A Longueuil resident has completely abandoned public transport since the ARTM fare reform, calculating that the car trip is cheaper. Organizations are precisely asking for a drop in metro fares as the construction of the bridge-tunnel approaches.

• Read also: Closure of the bridge-tunnel: a reduction in Longueuil metro fares more in demand than free admission

• Read also: Faced with discontent, the ARTM reduces its rates for Laval and Longueuil

“With the rate increase, it cost me $10.50, while parking next to my work costs me $10. It’s the same price for a lot more trouble. Despite the confusion on the Jacques-Cartier bridge, I still save time,” explained Lauréline Chautard.

Living in Longueuil, she commutes three times a week to get to work, located near the Rosemont metro station. A route for which she previously took a bus to get to the Longueuil–Université-de-Sherbrooke metro station.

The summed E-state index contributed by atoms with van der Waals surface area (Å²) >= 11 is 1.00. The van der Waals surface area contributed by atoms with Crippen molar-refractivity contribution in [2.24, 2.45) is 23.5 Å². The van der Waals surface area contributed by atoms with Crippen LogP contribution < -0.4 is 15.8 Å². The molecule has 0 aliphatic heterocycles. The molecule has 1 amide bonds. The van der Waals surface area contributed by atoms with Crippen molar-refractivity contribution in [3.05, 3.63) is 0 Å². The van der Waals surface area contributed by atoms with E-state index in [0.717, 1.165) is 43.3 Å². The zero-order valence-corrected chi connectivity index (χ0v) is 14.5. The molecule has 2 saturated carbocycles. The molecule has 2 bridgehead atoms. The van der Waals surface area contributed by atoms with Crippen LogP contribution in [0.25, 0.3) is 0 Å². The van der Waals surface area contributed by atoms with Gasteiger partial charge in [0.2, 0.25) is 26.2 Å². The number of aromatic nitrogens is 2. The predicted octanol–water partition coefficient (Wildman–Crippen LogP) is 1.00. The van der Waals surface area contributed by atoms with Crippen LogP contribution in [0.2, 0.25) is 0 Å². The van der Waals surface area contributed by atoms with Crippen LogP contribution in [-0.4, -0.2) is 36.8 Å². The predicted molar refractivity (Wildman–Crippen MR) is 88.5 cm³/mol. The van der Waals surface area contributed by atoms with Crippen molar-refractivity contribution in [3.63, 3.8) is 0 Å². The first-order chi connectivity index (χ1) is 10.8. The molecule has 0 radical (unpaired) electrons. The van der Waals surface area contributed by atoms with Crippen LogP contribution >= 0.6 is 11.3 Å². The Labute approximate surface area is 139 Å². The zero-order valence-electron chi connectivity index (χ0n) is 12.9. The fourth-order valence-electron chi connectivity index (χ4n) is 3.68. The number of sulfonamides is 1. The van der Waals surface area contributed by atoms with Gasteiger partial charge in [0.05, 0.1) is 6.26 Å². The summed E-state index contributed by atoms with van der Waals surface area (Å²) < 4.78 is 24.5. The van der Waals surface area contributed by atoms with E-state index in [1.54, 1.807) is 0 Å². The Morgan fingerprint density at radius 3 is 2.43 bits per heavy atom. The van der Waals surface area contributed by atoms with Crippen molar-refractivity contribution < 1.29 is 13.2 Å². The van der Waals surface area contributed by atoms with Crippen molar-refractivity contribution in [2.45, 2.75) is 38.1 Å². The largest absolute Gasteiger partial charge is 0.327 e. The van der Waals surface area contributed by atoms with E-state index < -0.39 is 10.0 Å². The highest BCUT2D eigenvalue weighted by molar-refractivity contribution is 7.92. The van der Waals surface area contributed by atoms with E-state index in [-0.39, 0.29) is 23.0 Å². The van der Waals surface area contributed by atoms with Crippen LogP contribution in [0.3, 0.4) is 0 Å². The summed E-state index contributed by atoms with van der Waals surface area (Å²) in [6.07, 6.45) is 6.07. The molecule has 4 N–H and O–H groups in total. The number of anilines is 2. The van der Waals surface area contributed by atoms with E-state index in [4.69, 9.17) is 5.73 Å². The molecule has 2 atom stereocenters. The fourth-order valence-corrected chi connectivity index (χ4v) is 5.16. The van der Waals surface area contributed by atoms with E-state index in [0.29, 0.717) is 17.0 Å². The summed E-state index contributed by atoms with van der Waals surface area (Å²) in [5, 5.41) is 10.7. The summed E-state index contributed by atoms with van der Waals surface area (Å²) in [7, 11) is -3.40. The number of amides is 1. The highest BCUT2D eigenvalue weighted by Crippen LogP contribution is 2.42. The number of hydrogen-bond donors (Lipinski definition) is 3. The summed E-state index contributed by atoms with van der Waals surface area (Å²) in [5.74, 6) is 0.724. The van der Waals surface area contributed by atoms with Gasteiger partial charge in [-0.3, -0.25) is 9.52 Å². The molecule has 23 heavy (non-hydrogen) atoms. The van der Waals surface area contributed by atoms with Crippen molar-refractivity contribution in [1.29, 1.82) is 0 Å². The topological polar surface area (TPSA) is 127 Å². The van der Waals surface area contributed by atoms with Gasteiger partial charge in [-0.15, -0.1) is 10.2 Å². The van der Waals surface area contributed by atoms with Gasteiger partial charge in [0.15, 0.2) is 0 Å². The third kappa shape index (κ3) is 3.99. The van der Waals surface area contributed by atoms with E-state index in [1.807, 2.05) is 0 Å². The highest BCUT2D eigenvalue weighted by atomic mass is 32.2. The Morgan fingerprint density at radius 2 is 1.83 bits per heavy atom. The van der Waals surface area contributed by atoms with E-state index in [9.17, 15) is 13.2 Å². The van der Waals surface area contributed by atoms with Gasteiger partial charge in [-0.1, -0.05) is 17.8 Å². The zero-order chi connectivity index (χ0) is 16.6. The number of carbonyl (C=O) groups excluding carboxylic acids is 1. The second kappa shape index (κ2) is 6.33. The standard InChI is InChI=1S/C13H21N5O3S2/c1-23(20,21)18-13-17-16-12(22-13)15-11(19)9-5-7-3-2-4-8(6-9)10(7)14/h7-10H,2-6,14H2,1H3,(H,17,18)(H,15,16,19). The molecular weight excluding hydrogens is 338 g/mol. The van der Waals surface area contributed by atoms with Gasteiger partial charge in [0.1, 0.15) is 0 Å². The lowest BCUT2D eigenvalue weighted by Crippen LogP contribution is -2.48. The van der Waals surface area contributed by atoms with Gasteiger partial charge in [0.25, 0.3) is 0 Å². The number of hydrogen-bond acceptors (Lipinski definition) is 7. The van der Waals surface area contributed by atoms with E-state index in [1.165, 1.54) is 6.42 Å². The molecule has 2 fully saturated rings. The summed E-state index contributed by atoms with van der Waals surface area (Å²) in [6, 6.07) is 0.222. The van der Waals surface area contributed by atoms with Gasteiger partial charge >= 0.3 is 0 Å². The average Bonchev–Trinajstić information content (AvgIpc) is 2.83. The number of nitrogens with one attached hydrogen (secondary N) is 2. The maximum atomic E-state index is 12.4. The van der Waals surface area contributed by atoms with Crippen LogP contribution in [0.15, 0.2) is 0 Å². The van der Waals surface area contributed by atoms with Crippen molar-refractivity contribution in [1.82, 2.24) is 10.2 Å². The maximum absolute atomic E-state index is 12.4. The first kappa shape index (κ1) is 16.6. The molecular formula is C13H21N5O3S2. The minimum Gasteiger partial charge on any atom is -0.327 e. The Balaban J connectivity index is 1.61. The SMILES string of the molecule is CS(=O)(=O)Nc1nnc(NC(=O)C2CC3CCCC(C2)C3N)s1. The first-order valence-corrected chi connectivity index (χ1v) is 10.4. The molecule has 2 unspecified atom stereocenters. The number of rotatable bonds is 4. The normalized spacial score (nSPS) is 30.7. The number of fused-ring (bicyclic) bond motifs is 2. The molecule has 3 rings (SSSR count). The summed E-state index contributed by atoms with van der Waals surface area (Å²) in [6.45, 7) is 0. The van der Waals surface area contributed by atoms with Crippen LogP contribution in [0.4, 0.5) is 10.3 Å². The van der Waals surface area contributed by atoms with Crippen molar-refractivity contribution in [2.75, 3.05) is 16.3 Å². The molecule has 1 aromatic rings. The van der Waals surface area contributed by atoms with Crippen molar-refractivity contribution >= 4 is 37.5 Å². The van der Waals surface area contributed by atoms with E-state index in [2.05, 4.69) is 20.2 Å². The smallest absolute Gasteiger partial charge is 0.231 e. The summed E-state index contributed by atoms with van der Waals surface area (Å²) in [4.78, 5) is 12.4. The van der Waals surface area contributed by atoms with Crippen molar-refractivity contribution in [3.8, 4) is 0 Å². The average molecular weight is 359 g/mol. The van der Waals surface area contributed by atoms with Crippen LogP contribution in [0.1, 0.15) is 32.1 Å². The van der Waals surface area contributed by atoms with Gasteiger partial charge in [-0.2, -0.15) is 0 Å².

However, the situation related to the pandemic combined with the fare increase dissuades her from using public transit.

“The bus next to my house ran every 20 minutes during rush hour, before the pandemic. But now it comes once an hour, and at a time that really doesn’t work with my schedule,” she revealed.

Last July, the ARTM overhauled its fare schedule, which was accompanied by an increase in costs for users using one of the four metro stations in Laval and Longueuil.

The price of a single trip departing from one of its stations was thus increased from $3.50 to $5.25, while it remained at $3.50 for users departing from Montreal.

The ARTM lowered the fares last October, due to the discontent aroused by the measure, asking $4.50 for a single passage.

“We bought a second car with the pandemic, because of that, when in reality, we could very well live with one car, if public transport was efficient and affordable,” said Ms. Chautard.

With the start of construction of the Louis-Hippolyte-La Fontaine bridge-tunnel, she believes that the ARTM and the government should lower fares in order to encourage more motorists to use public transport.

“I did it mainly for ecological reasons, because public transport is not easy,” said Ms. Chautard. But I completely took this option out of my daily life.”